Citation
Across the Great Divide: A Photo Chronicle of the Counterculture

Material Information

Title:
Across the Great Divide: A Photo Chronicle of the Counterculture
Series Title:
Across the Great Divide: A Photo Chronicle of the Counterculture
Creator:
Crowther, Edward
Place of Publication:
Denver, CO
Publisher:
Center for Colorado and the West
Publication Date:
Language:
English

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Source Institution:
Auraria Library
Holding Location:
Auraria Library
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All applicable rights reserved by the source institution and holding location.

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Across the Great Divide: A Photo Chronicle of the Counterculture | Center for Colorado & the West at Auraria Library http://coloradowest.staging.auraria.edu/book-review/across-great-divide-photo-chronicle-counterculture[12/8/2015 12:28:56 PM] Home Across the Great Divide: A Photo Chronicle of the CountercultureAcross the Great Divide: A Photo Chronicle of the CountercultureSubmitted by jainlayconley on 2-28-2011 09:39 PMAuthor: Roberta Price Publishing: Foreword by George Miles. Albuquerque, NM: University of New Mexico Press, 2010. Color photos. 107 pages. 9 x 10. $34.95 hardcover. Reviewer: Edward R. Crowther Reviewer Affiliation: Adams State College The mention of Colorados Wet Mountain Valley conjures images of cattle, gold, and a kaleidoscope of alpine vistas. Its isolation has long attracted settlers looking for a new life in a land of beginning again. In the 1960s, the Wet Mountain Valley offered new beginnings to a variety of denizens of the counterculture, who established warrens of communal style settlements along the streams that emptied into the valley floor. Roberta Price, a native of New York, while a graduate student at SUNY-Buffalo, came to photograph their lives in 1969. In 1970, she became a resident of the aptly named Libre community on the east side of the Wet Mountain Valley, in the western shadow of Greenhorn Mountain, whose namesake was slain protecting his peoples own beginnings in 1779. Now an intellectual property attorney in Albuquerque, where she has worked since completing her law degree at the University of New Mexico, Price is the author of Huerfano: A Memoir of Life in the Counterculture (Amherst: University of Massachusetts Press, 2004), which was selected as one of the top ten university press titles for that year. That tome, like this brief volume of splendid photos augmented with limited text, shed valuable light and, in this case, provides clear visual images of the counterculture in Colorado, of people struggling to find effective alternatives to the dominant culture of the 1960s. Photos of children appear as often as guitars and marijuana, indicating that these people were attempting to forge a new and permanent future, not merely seeking a youthful escape from work, higher education, or the draft. Some of the photos earlier appeared in Huerfano but this is Prices complete surviving collection from 1969 through 1977. (For Merry Prankster buffs, theres a great shot of Further at the Aspen Meadow Bus Race in 1969!) The written and visual narrative largely follows the themes Price elegantly and honestly developed in her earlier volume. Living in a commune was hard work, filled with constant tensionsdemonstrated selfreliance augmented by the need to obtain food stampsand the challenge of living with other people. While she did not see Libre as a permanent home, she committed herself to the lifestyle and the larger community. Unlike the nearby Red Rocks Commune, where everyone lived in a single large geodesic dome, each domestic arrangement in Libre (a couple, a family, or a solitary sojourner) lived in a stand-alone dwelling, required to be built out of sight of neighbors. The current members of Libre voted to admit or reject each newcomer. While some Wet Mountain Valley locals remember the hippies as a throng of invaders, in Prices work relations with the locals varied, but Price considers them to have been mostly supportive. EXPLORE BY MEDIABook Reviews Photographs Video Biographies New Publications Resource Guides County Newspaper HistoriesEXPLORE BY TOPICLand & Natural Resources Government & Law Agriculture Mining Commerce & Industry Transportation People & Places Communication Healthcare & Medicine Education & Libraries Cultural Communities Recreation & Entertainment Tourism ReligionEXPLORE BY CULTUREHispanic Native AmericanWe were most agreeably surprised to find him a polished gentleman. Description of James P. Beckwourth, African American mountain man, fur trader and explorer.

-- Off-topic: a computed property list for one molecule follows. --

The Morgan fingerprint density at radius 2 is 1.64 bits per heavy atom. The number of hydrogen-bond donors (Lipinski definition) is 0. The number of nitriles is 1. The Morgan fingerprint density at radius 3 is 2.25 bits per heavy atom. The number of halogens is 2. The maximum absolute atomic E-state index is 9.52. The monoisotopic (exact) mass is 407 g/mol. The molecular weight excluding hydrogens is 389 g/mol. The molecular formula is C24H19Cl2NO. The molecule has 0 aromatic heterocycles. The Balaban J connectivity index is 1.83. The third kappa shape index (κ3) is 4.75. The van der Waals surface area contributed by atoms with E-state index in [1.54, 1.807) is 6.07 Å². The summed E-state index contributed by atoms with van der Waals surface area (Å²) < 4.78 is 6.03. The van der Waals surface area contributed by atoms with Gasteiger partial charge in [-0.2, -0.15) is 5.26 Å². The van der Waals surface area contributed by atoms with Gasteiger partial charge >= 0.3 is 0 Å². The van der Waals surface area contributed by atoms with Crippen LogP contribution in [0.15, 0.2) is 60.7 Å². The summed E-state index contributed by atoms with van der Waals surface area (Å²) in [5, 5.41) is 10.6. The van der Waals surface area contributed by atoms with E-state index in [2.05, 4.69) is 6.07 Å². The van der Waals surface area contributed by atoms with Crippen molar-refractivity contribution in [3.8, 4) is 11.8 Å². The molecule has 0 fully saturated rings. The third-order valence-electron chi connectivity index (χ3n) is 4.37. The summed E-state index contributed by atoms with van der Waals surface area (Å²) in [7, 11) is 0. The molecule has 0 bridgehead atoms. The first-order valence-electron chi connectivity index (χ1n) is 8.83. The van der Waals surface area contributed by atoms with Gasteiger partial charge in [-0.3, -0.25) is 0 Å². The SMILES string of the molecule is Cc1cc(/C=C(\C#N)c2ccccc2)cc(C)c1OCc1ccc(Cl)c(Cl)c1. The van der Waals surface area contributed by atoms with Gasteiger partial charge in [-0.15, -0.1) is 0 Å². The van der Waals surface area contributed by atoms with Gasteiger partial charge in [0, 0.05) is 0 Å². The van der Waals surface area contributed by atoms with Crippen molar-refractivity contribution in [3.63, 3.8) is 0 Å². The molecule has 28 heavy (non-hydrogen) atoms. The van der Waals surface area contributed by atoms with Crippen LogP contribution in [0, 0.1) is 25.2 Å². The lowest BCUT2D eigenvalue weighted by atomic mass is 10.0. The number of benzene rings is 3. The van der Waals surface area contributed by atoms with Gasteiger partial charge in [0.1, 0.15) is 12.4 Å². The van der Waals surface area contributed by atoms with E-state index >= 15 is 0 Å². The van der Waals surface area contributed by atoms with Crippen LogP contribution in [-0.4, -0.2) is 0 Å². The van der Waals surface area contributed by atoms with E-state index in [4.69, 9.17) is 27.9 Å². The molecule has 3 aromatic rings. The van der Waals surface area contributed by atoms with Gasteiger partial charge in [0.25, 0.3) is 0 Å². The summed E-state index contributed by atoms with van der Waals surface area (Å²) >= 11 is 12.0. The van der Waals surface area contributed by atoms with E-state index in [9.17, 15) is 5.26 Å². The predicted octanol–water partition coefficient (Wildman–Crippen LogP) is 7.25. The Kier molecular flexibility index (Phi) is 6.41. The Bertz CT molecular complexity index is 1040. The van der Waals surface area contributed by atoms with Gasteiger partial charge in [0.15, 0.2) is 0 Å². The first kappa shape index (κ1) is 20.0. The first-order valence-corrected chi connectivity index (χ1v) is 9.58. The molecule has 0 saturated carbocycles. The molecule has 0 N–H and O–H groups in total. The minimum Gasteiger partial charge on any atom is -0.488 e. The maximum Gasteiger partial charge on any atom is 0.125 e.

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Across the Great Divide: A Photo Chronicle of the Counterculture | Center for Colorado & the West at Auraria Library http://coloradowest.staging.auraria.edu/book-review/across-great-divide-photo-chronicle-counterculture[12/8/2015 12:28:56 PM] Auraria Library 303-556-4587 1100 Lawrence Street Denver, Colorado 80204 In the News Partners & Donations About Us Contact Us In much of contemporary popular memory, the counterculture is singularly represented by images of drugs, violence, and irresponsibility, politically charged tropes for un-American behavior. Participant memoirs and current scholarly work certainly confirm some drug use, but in a United States divided by racial violence at home and the Vietnam War abroad, much scholarship is treating the counterculture as a serious, or at least understandable, set of attempts by young people to discover a life with some meaning other than consumerism and materialism. Indeed, Prices title, taken from The Bands song by that name, represents that phenomenon. A young woman left the East for the West to find out about life just east of the Continental Divide itself. Today, the home built by Price and her partner at the time still stands in Libre and is visited annually by the participants in the annual Hippie Days celebration in Gardner, Colorado. Evidenced by the ubiquitous Che Guevara t-shirts, including the one of Che Guevara wearing a Che Guevara t-shirt, much of the residue of the counterculture has been commodified, but the easy infusion of many of its values (more flexible adult relationships, greater personal freedom) into the larger society suggests the historical significance of these utopian experiments. Along the great divide, in Prices words, the land and the sky diminished our petty concerns, [while] they increased our sense that we were on a glorious mission(102). This lavish volume records that errand into the wilderness. Reviewer Info: Edward R. Crowther is a professor of history at Adams State College in Alamosa, Colorado. He is the author of Southern Evangelicals and the Coming of the Civil War (Lewiston, NY: The Edwin Mellen Press, 2000) and numerous articles and reviews. Add new comment